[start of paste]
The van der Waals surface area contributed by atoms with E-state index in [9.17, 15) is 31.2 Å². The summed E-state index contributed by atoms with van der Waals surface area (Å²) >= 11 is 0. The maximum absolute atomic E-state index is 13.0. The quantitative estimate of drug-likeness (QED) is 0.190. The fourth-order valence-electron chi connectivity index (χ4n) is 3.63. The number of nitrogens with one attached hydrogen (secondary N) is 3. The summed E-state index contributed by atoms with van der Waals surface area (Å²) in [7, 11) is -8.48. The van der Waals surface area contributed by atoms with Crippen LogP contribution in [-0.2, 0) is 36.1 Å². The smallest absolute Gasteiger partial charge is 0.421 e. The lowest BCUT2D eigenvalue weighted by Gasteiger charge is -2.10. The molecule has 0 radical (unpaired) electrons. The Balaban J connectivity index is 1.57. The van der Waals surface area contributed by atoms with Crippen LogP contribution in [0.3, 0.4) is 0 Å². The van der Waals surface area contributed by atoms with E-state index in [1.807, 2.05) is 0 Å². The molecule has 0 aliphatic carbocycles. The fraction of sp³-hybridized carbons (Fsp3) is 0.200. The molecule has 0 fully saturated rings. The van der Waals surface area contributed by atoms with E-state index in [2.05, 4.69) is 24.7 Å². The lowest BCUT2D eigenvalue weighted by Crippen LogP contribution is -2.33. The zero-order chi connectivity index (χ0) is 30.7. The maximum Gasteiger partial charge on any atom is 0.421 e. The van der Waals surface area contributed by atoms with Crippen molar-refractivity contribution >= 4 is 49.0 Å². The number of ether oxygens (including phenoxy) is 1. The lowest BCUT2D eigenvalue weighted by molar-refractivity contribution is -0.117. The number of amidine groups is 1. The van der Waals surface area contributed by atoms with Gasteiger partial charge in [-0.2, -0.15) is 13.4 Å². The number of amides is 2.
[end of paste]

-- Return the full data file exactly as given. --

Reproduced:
The van der Waals surface area contributed by atoms with E-state index in [9.17, 15) is 31.2 Å². The summed E-state index contributed by atoms with van der Waals surface area (Å²) >= 11 is 0. The maximum absolute atomic E-state index is 13.0. The quantitative estimate of drug-likeness (QED) is 0.190. The fourth-order valence-electron chi connectivity index (χ4n) is 3.63. The number of nitrogens with one attached hydrogen (secondary N) is 3. The summed E-state index contributed by atoms with van der Waals surface area (Å²) in [7, 11) is -8.48. The van der Waals surface area contributed by atoms with Crippen LogP contribution in [-0.2, 0) is 36.1 Å². The smallest absolute Gasteiger partial charge is 0.421 e. The lowest BCUT2D eigenvalue weighted by Gasteiger charge is -2.10. The molecule has 0 radical (unpaired) electrons. The Balaban J connectivity index is 1.57. The van der Waals surface area contributed by atoms with Crippen LogP contribution in [0.3, 0.4) is 0 Å². The van der Waals surface area contributed by atoms with E-state index in [1.807, 2.05) is 0 Å². The molecule has 0 aliphatic carbocycles. The fraction of sp³-hybridized carbons (Fsp3) is 0.200. The molecule has 0 fully saturated rings. The van der Waals surface area contributed by atoms with E-state index in [2.05, 4.69) is 24.7 Å². The lowest BCUT2D eigenvalue weighted by Crippen LogP contribution is -2.33. The zero-order chi connectivity index (χ0) is 30.7. The maximum Gasteiger partial charge on any atom is 0.421 e. The van der Waals surface area contributed by atoms with Crippen molar-refractivity contribution >= 4 is 49.0 Å². The number of ether oxygens (including phenoxy) is 1. The lowest BCUT2D eigenvalue weighted by molar-refractivity contribution is -0.117. The number of amidine groups is 1. The van der Waals surface area contributed by atoms with Gasteiger partial charge in [-0.2, -0.15) is 13.4 Å². The number of amides is 2.